Since that day, Para La Tierra has never wearied of its task. Through scientific research, community outreach, and environmental education, we are committed to fostering a long lasting change in how Paraguayan natural habitats are perceived both at a national and international level. We hold regular workshops on reserves and in classrooms, teaching Paraguayans about the importance of their local fauna and what they can do to help stop it. We have welcomed over 200 students and professionals from around the world to our field site to conduct research. We offer much needed field experience and scientific training to the next generation of conservation biologists. We have created the country's largest single site museum collection that they use to inspire a love for the amazing biodiversity their country has to offer.
The highly-threatened white-winged nightjar; Credit: © Paul Smith
As a conservation organization, we also work at the species level. Our logo, and flagship species, is the White-winged Nightjar, Eleothreptus candicans, an endangered Cerrado endemic that is known only to breed in three locations in the whole world. With an estimated population of less than 2,500 (IUCN), the population that we work with is of utmost importance to the survival of the species. Our on-site scientists have been working with the land-use managers to ensure the continued protection of this incredibly beautiful and incredibly threatened species.
To date, our work has focused exclusively on the Atlantic Forest and Cerrado habitats. However, thanks to the prestigious Rolex Award for Enterprise that Karina Atkinson won for her incredible conservation work, we have begun an expansion into the Gran Chaco. The award recognized Para La Tierra as a standard for conservation organizations everywhere and a sustainable model that could (and should) be transplanted to new sites across the country. The funds of the award have gone a long way to helping Para La Tierra expand to conserve other threatened habitats in Paraguay but to cover additional expenses, Para La Tierra is currently running a crowd-funded campaign on Indiegogo.com that ends on the 2nd of July. We know that there will never be a silver bullet solution to conservation, which is why we are doing everything we can to combat the degradation of habitat at every single level we can - but we need your help!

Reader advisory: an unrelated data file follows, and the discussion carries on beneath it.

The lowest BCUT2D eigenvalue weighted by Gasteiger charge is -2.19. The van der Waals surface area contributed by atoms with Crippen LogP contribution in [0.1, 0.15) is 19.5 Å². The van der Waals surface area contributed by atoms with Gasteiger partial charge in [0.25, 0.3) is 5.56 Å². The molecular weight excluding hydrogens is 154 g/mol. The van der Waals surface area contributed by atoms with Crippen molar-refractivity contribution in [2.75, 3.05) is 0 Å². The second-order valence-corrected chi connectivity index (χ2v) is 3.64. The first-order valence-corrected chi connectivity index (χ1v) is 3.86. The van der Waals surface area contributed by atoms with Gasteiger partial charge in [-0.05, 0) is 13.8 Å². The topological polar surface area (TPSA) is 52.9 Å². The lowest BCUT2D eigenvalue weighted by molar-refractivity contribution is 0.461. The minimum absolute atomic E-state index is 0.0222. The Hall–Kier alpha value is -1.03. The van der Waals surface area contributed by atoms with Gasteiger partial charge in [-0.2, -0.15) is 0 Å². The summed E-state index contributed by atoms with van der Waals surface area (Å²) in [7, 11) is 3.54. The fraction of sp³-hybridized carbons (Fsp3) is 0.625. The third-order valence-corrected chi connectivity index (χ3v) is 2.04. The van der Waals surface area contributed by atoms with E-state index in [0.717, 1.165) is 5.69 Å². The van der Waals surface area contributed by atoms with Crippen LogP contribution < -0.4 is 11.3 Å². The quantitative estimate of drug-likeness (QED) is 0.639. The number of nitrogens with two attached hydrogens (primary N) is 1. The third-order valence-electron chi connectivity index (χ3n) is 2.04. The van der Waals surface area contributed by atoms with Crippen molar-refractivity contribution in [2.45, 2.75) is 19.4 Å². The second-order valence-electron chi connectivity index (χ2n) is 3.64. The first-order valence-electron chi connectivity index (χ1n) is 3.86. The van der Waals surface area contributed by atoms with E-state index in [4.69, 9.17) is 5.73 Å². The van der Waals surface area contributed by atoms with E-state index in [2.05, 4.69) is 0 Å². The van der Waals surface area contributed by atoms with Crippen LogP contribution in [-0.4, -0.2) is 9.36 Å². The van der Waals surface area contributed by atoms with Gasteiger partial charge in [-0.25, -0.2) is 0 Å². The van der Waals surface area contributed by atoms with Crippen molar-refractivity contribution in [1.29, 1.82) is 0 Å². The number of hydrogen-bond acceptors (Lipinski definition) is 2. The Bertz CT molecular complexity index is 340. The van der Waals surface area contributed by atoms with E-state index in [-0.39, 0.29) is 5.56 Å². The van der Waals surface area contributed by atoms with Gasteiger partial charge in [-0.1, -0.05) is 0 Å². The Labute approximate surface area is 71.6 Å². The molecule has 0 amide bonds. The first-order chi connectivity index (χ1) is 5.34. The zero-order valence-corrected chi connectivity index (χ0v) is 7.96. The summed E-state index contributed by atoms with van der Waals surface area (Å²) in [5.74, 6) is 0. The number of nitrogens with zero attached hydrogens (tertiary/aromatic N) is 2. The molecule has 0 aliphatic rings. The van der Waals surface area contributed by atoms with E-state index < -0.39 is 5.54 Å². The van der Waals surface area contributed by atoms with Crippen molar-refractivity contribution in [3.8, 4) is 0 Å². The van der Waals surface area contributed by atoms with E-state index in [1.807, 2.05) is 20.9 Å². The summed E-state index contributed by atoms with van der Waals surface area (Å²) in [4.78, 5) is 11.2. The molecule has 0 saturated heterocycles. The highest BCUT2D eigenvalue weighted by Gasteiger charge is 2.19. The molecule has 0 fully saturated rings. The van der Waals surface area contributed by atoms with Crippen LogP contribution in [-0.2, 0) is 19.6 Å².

If you want to contribute to their cause or simply find out more information, please visit our page and share it with your friends and family. If you are a young scientist looking for field work experience, a professional scientist itching to get back into the field or just someone who loves wildlife, or find out how you can get involved directly with Para La Tierra.